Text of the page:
Last of a three-part series.
The ACLU is analyzing hundreds of pages of data it has obtained from JCPS in a public records request related to the soon-to-be-launched males of color academy to assess next steps, which could include a legal challenge based on gender discrimination.
“We do have continued concerns based on a preliminary review,” Galen Sherwin, senior staff attorney for the ACLU’s Women’s Rights Project, told Insider.
The W.E.B. DuBois Academy will welcome its first 156 students — all boys — in the coming school year. Leaders of Jefferson County Public Schools and the community at large hope the academy will help close an academic achievement gap that has plagued especially the local African-American community with a stubborn and frustrating persistence.
School officials have said that based on testing performance and other measures, “males of color are not reaching their full potential.” The district has said that the share of African-American boys in fifth and sixth grade who receive a proficient or distinguished rating in reading and math is about half that of their white peers.
However, the American Civil Liberties Union is analyzing data to determine whether the academy may be violating federal gender discrimination laws because the school provides help for boys — but not girls, who, in general, do not appear to be struggling any less.
The district told Insider that it won’t speculate about possible legal action but that programs like the DuBois Academy operate successfully in other parts of the country. However, at least two school board members have expressed concerns about the academy possibly violating gender discrimination laws.
When the Jefferson County Board of Education took up the issue last summer, the ACLU had sent a letter to urge board members to reconsider their approach.
“We fully support efforts to eliminate educational disparities, to provide new educational opportunities, and to improve life outcomes for children of color in Louisville,” the organization wrote. “However, providing such a new opportunity in the contest of a school open to boys only is not the right solution and raises significant legal and policy concerns.”
Title IX, a federal civil rights law, requires educational programs that receive federal funding to operate in a nondiscriminatory manner.
The U.S. Department of Education’s Office for Civil Rights says that key issues in which recipients have Title IX obligations include financial assistance, discipline and single-sex education.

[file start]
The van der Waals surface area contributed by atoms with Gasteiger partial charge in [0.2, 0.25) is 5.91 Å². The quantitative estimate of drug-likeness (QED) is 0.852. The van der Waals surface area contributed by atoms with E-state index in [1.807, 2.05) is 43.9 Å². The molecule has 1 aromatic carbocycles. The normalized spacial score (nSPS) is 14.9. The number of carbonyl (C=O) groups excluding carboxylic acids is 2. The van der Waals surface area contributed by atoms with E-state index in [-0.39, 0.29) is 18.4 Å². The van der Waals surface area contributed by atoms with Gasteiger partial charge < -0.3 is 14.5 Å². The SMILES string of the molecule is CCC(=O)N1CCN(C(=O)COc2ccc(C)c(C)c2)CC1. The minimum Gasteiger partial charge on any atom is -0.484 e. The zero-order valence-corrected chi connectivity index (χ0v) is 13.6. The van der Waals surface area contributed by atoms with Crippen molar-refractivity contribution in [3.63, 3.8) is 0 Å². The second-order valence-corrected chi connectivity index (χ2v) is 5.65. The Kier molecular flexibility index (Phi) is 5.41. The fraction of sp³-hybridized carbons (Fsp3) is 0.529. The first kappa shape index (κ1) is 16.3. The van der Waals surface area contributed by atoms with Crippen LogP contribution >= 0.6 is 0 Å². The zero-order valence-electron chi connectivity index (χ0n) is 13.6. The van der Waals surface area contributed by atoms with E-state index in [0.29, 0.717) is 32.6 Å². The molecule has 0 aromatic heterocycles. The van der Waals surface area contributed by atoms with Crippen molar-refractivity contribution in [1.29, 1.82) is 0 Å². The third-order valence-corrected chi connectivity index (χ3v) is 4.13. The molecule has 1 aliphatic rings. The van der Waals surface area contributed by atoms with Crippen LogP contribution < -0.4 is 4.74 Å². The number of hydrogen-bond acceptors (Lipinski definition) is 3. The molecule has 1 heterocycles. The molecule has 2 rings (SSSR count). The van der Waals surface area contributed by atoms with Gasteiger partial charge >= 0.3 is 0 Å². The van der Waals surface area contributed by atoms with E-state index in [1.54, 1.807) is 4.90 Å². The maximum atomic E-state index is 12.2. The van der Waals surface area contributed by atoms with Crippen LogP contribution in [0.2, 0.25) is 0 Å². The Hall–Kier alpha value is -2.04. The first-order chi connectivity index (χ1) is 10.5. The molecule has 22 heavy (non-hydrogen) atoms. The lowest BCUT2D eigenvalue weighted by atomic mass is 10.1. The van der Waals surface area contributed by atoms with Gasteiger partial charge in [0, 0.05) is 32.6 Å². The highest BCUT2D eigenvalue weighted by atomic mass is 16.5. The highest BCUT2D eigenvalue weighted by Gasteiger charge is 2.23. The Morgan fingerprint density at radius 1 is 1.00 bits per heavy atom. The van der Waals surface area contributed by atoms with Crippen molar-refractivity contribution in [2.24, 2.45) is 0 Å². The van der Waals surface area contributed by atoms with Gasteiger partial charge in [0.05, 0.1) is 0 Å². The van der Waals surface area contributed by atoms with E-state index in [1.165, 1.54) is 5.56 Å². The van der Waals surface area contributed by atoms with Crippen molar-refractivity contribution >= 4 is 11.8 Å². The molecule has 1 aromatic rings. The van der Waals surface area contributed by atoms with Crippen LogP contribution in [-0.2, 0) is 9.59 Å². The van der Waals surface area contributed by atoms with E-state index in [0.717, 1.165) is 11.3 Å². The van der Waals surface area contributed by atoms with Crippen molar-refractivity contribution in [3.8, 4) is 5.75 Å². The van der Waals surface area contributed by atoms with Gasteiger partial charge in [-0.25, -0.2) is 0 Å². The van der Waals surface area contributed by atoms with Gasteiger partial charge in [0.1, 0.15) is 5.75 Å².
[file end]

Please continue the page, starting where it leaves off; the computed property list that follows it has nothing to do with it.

In its letter to the board, the ACLU said: “Black and Latina girls live in the same neighborhoods, attend the same schools and share many of the same struggles as their male counterparts, while also facing unique circumstances and obstacles to academic success. Girls as well as boys of color in Louisville are in need of improved educational options.”
“There is no justification for making this new opportunity available only to their brothers, on the basis of their sex, rather than based on young people’s actual need,” the organization wrote.
Emma Roth, a legal fellow with the ACLU, told Insider via email that the organization requested information from JCPS in July and has received in the last few months, including as recently as February, a total of more than 200 pages of documents.
Sherwin said the ACLU is examining the documents to determine whether male JCPS students are performing more poorly than girls.
Based on a preliminary review, Sherwin said that the data the district has provided do not support the notion that boys of color need a particular academic intervention more than girls of color.
“Girls of color are just as deserving of those additional resources,” she said.
While girls perform better than boys in some assessment categories, they perform worse in others, Sherwin said. Overall, the achievement gaps are about equivalent.
While she said that the ACLU is still “assessing next steps,” she pointed out that the organization has intervened in courts and with the U.S. Department of Education in gender discrimination cases, including in Washington, D.C. and Austin, Texas.
JCBE member Benjamin Gies, the sole member to vote against the creation of the academy, said last June that he worried about potential legal entanglements related Title IX.
Gies could not be reached this week, but his board colleague Chris Brady told Insider that he, too, raised gender discrimination concerns as the board discussed the academy’s creation.
Courts could force the board to open a girls-only school to comply with Title IX, Brady said this week, though he emphasized that he wouldn’t necessarily be opposed to that remedy.
Sherwin said that even offering a separate females of color academy may not be enough to comply with the law.
The district has to have a persuasive justification for separating the sexes in the first place, she said. At this point, the best available evidence indicates that separating male and female students has no impact on their academic performance. While boys-only academies in some cases may report better academic performance, analyses show that the improvements are unrelated to the schools’ gender discrimination, she said.
JCPS spokeswoman Allison Martin told Insider via email that the district “has provided the ACLU with all documents and information it has requested.”
She said the district won’t speculate on possible legal actions, but she emphasized that males of color academies operate successfully in other parts of the country.
Sherwin told Insider that she expects the organization to make a decision on its next steps in the “next couple of months.”
Part 1 of the series explored how the academy is providing hope in an academic crisis.
Part 2 discussed cherry-picking and anti-diversity criticisms.